Born: October 31, 1942|
Died: December 1, 2002 (aged 60)|
|September 26, 1962 for the Baltimore Orioles|
Last MLB appearance
|June 8, 1975 for the Montreal Expos|
|Earned run average||3.24|
Career highlights and awards
- REDIRECT Template:Baseball year until
- REDIRECT Template:Baseball year. He was signed by the Baltimore Orioles and played with them every season except for his final season with the Montreal Expos.
McNally is the only pitcher in Major League history to hit a grand slam in a World Series game (Game 3, 1970, a 9–3 victory). The bat (lent to him by teammate Curt Motton) and ball are in the National Baseball Hall of Fame Museum in Cooperstown, New York.
McNally is also part of World Series history for his (and his pitching mates') performance in the 1966 World Series, which the Orioles swept over the defending champion Los Angeles Dodgers. In the fourth game, he and Don Drysdale matched four-hitters; one of Baltimore's hits was Frank Robinson's fourth-inning home run for a 1–0 Oriole victory. McNally's shutout capped a World Series in which Baltimore pitchers set a Fall Classic record by pitching 331⁄3 consecutive shutout innings, beginning with Moe Drabowsky's 61⁄3 scoreless innings in relief of McNally in Game One, followed by shutouts from Jim Palmer and Wally Bunker. Ironically, the trio had pitched one shutout total during the regular season—that by McNally on August 6 against the Washington Senators.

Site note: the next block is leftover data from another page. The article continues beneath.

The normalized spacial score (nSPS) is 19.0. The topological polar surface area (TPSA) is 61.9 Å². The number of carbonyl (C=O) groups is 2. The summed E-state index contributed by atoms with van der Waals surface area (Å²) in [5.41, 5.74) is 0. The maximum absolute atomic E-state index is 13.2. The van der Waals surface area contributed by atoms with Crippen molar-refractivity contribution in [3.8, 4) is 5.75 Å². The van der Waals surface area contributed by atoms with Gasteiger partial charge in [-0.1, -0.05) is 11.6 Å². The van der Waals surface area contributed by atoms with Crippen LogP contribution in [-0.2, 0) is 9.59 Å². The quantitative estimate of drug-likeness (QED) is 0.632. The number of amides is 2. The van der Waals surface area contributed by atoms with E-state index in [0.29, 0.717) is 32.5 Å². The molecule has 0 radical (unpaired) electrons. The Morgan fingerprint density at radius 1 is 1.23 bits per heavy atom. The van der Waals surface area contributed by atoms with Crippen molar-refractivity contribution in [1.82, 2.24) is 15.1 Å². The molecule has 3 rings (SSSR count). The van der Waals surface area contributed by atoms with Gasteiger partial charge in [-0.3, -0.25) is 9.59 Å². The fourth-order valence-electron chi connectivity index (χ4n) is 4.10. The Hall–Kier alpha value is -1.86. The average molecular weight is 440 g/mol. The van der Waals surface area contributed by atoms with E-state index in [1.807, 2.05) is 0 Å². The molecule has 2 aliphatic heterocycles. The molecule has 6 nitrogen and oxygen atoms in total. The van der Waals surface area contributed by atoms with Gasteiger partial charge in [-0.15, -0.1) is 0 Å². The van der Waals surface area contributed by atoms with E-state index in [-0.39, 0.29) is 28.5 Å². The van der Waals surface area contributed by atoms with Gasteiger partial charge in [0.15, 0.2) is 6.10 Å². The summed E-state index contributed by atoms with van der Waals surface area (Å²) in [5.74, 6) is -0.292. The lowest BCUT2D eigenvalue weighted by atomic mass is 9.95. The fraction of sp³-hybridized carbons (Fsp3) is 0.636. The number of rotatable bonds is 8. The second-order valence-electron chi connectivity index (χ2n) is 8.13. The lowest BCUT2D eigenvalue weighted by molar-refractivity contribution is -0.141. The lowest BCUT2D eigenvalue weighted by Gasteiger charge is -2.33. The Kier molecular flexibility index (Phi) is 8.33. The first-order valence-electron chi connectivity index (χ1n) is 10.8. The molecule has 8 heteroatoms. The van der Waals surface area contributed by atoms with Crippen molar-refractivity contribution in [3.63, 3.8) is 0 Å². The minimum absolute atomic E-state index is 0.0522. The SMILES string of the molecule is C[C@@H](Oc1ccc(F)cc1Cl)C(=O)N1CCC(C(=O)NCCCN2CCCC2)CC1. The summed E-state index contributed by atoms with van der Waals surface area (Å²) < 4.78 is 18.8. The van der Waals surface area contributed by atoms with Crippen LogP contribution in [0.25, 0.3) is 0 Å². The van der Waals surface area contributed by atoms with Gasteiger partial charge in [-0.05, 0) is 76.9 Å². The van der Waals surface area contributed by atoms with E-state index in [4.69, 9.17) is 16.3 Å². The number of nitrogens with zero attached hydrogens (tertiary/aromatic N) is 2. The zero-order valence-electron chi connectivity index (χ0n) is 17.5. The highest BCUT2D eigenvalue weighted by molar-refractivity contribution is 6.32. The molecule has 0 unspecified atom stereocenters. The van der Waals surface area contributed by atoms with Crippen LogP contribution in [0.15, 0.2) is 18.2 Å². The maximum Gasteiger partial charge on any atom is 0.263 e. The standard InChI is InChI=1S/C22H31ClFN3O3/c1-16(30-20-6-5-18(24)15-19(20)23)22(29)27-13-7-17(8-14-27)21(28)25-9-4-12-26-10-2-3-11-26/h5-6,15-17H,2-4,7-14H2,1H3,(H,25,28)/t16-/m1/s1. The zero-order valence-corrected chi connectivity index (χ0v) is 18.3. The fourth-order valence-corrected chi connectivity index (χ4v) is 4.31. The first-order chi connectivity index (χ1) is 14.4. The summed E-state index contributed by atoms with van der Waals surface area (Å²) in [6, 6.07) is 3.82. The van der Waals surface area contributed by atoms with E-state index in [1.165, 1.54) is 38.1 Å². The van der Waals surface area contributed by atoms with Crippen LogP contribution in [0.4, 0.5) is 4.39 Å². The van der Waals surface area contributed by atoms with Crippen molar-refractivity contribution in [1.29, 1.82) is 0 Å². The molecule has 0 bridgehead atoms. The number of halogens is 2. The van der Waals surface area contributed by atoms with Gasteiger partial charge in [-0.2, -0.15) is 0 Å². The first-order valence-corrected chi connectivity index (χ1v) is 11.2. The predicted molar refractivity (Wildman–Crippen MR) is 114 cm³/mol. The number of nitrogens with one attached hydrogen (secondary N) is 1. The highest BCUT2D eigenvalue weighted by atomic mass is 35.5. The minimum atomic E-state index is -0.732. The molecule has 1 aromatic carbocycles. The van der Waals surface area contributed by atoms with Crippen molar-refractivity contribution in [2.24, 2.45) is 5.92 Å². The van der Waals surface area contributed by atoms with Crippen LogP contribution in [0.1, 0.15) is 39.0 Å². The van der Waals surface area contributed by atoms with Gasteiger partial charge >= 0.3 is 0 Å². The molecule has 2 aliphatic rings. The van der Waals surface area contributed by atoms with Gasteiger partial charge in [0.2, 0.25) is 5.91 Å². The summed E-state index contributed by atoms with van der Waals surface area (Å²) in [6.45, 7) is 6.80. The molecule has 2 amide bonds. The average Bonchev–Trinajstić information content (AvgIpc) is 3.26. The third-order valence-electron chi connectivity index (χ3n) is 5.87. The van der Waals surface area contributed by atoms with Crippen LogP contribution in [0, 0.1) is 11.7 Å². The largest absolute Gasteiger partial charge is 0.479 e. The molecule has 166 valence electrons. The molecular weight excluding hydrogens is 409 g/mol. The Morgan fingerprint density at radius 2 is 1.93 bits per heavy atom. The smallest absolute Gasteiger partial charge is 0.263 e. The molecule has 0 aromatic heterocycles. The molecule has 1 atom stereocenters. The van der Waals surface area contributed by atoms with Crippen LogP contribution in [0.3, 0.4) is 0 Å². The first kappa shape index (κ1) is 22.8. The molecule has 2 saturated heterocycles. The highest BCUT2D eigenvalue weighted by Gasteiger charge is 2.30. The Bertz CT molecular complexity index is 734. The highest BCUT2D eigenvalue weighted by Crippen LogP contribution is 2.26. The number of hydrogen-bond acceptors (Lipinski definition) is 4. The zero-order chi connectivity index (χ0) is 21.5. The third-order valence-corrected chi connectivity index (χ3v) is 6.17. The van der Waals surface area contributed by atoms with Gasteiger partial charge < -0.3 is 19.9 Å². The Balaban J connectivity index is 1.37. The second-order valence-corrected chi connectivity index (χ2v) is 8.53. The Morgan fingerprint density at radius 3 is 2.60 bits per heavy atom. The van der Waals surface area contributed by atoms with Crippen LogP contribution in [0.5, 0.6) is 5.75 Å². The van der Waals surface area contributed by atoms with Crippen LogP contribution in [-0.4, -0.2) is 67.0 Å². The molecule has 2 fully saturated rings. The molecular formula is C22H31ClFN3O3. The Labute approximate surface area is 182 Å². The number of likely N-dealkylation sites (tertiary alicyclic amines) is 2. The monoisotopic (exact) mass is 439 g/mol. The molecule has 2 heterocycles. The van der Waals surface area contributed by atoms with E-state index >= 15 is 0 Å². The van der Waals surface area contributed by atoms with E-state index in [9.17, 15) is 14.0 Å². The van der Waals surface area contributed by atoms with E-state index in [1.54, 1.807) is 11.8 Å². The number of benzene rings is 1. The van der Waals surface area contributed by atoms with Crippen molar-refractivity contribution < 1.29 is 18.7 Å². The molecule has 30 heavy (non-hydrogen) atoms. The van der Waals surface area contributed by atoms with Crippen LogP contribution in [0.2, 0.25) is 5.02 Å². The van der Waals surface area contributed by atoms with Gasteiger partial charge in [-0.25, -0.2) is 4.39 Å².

He won more than 20 games for 4 consecutive seasons (1968 through 1971) and was one of four 20-game winners for the 1971 Orioles (Pat Dobson, Jim Palmer, and Mike Cuellar were the other three). He was the only pitcher other than Roger Clemens to win 12 decisions in a row 3 times, including 17 consecutive at one time. After winning the last 2 decisions of the 1968 season, he opened the 1969 season with a 15–0 record.
On September 28, 1974, McNally gave up Al Kaline's 3,000th career hit.
He is also known for his role in the historic
- REDIRECT Template:Baseball year Seitz decision which led to the downfall of major league baseball's reserve clause and ushered in the current era of free agency. McNally and Andy Messersmith were the only two players in 1975 playing on the one year reserve clause in effect at the time. Neither had signed a contract at the time but both were held with their team under the rule. The two challenged the rule and won their free agency.
McNally retired after the 1975 season and had no intention of claiming his free agency. According to John Helyar's book The Lords of the Realm, players union executive director Marvin Miller called McNally---technically still an unsigned player---to ask him to add his name to the grievance it had filed in opposition to the reserve clause and he agreed. The reason Miller thought of McNally, Helyar wrote, was "insurance" in the grievance in the event Andy Messersmith decided to sign a new contract after all. Baseball owners wanted his name off the grievance so the Expos offered McNally a $25,000 ($109,570 today) signing bonus and a $125,000 ($547,851 today) contract if he made the team, but McNally declined. The hope was to sign Messersmith at the same time, thus eliminating the challenge.
In an article in 1976 in Esquire magazine, sportswriter Harry Stein published an "All Time All-Star Argument Starter", consisting of five ethnic baseball teams. Because of space limitations the Irish team, including McNally as left-handed pitcher, was omitted.
After retiring McNally owned a car dealership. He also authored a memoir, 1991's A Whole Different Ball Game.
- Career statistics and player information from Baseball-Reference, or Fangraphs, or The Baseball Cube, or Baseball-Reference (Minors)
- ESPN Messersmith-McNally retrospective
- McNally retrospective